Wines Produced in New York State
Wines produced in New York state don’t get the recognition they deserve, perhaps because of California’s overwhelming presence in the U.S. winemaking market. New York ranks as the third largest wine producing state in the United States.
Brotherhood America’s Oldest Winery, Ltd., the oldest continuously operating winery in the United States, opened its doors in New York’s Hudson Valley in 1839. And the largest wine company in the world, Constellation, has its headquarters in the Finger Lakes region of western New York.
New York’s Finger Lakes wine region
New York state’s most important wine region is the Finger Lakes area in upstate New York, where four large lakes temper the otherwise cool climate. This AVA produces about two-thirds of New York’s wines.
Prior to 1960, most of New York’s wines were made from native American varieties, such as Concord, Catawba, Delaware, and Niagara, as well French-American hybrid grapes such as Seyval Blanc, Baco Noir, and Maréchal Foch.
Common wisdom held that the relatively cold New York winters could not support Vitis vinifera varieties. But a Russian immigrant, the late, great Dr. Konstantin Frank, proved all the naysayers wrong when he succeeded in growing Riesling (followed by many other vinifera varieties) in 1953 in Hammondsport, in the Finger Lakes region. His son, Willy Frank, ran one of the most successful wineries in the state, with an entire line of fine vinifera wines and excellent sparkling wines; the winery carries on today under the leadership of Dr. Franks’s grandson, Fred.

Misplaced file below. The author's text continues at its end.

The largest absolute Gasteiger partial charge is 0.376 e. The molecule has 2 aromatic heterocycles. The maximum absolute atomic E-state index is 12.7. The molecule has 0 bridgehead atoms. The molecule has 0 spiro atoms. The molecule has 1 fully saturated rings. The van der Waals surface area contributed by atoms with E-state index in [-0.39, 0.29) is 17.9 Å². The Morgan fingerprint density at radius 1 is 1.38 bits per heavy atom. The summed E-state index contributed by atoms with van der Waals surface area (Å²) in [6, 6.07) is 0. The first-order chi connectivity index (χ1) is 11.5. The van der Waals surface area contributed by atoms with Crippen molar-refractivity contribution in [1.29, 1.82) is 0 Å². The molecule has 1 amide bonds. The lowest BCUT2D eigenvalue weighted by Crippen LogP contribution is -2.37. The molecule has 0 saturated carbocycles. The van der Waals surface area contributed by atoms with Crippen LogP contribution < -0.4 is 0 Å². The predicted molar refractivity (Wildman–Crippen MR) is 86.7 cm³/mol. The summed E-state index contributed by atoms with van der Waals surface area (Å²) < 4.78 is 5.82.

NYC-area wine regions
Two other important wine regions are the Hudson Valley, along the Hudson River north of New York City; and Long Island, which has three AVAs:
North Fork of Long Island (the most important)
The Hamptons, on the island’s South Fork
Long Island itself, using grapes from all over Long Island
In 1973, Alec and Louisa Hargrave got the idea that Long Island’s North Fork (about a two-hour drive east of New York City) had the ideal climate and soil for vinifera grapes. Today, Long Island has 32 wineries and is still growing. Like Washington state, Long Island seems particularly suited to Merlot, but Chardonnay, Riesling, Cabernet Sauvignon, Cabernet Franc, and Sauvignon Blanc are also grown, plus some Gewürztraminer, Pinot Noir, and numerous other varieties.